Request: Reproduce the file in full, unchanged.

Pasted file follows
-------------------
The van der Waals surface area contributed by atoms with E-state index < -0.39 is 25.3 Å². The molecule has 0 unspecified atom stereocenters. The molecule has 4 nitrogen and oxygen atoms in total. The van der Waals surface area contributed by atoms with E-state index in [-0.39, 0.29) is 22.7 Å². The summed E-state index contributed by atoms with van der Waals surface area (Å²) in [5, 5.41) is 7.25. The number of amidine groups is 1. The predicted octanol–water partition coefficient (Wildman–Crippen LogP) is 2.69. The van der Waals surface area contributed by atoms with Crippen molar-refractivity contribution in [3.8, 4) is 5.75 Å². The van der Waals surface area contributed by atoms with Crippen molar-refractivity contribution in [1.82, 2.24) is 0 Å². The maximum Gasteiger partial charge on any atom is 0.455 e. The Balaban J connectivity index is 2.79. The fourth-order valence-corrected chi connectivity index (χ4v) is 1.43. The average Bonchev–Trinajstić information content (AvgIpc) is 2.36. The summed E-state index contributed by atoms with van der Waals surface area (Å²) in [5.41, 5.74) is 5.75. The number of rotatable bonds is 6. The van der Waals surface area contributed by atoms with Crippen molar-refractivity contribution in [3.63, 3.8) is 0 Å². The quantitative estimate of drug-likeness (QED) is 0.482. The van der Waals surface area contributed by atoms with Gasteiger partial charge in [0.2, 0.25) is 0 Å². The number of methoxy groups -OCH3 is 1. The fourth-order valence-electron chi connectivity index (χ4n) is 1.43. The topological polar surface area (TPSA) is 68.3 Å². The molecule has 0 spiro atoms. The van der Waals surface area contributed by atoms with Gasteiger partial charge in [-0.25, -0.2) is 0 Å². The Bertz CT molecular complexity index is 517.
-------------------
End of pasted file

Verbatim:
The van der Waals surface area contributed by atoms with E-state index < -0.39 is 25.3 Å². The molecule has 0 unspecified atom stereocenters. The molecule has 4 nitrogen and oxygen atoms in total. The van der Waals surface area contributed by atoms with E-state index in [-0.39, 0.29) is 22.7 Å². The summed E-state index contributed by atoms with van der Waals surface area (Å²) in [5, 5.41) is 7.25. The number of amidine groups is 1. The predicted octanol–water partition coefficient (Wildman–Crippen LogP) is 2.69. The van der Waals surface area contributed by atoms with Crippen molar-refractivity contribution in [3.8, 4) is 5.75 Å². The van der Waals surface area contributed by atoms with Crippen molar-refractivity contribution in [1.82, 2.24) is 0 Å². The maximum Gasteiger partial charge on any atom is 0.455 e. The Balaban J connectivity index is 2.79. The fourth-order valence-corrected chi connectivity index (χ4v) is 1.43. The average Bonchev–Trinajstić information content (AvgIpc) is 2.36. The summed E-state index contributed by atoms with van der Waals surface area (Å²) in [5.41, 5.74) is 5.75. The number of rotatable bonds is 6. The van der Waals surface area contributed by atoms with Crippen molar-refractivity contribution in [3.63, 3.8) is 0 Å². The quantitative estimate of drug-likeness (QED) is 0.482. The van der Waals surface area contributed by atoms with Gasteiger partial charge in [0.2, 0.25) is 0 Å². The number of methoxy groups -OCH3 is 1. The fourth-order valence-electron chi connectivity index (χ4n) is 1.43. The topological polar surface area (TPSA) is 68.3 Å². The molecule has 0 spiro atoms. The van der Waals surface area contributed by atoms with Gasteiger partial charge in [-0.25, -0.2) is 0 Å². The Bertz CT molecular complexity index is 517.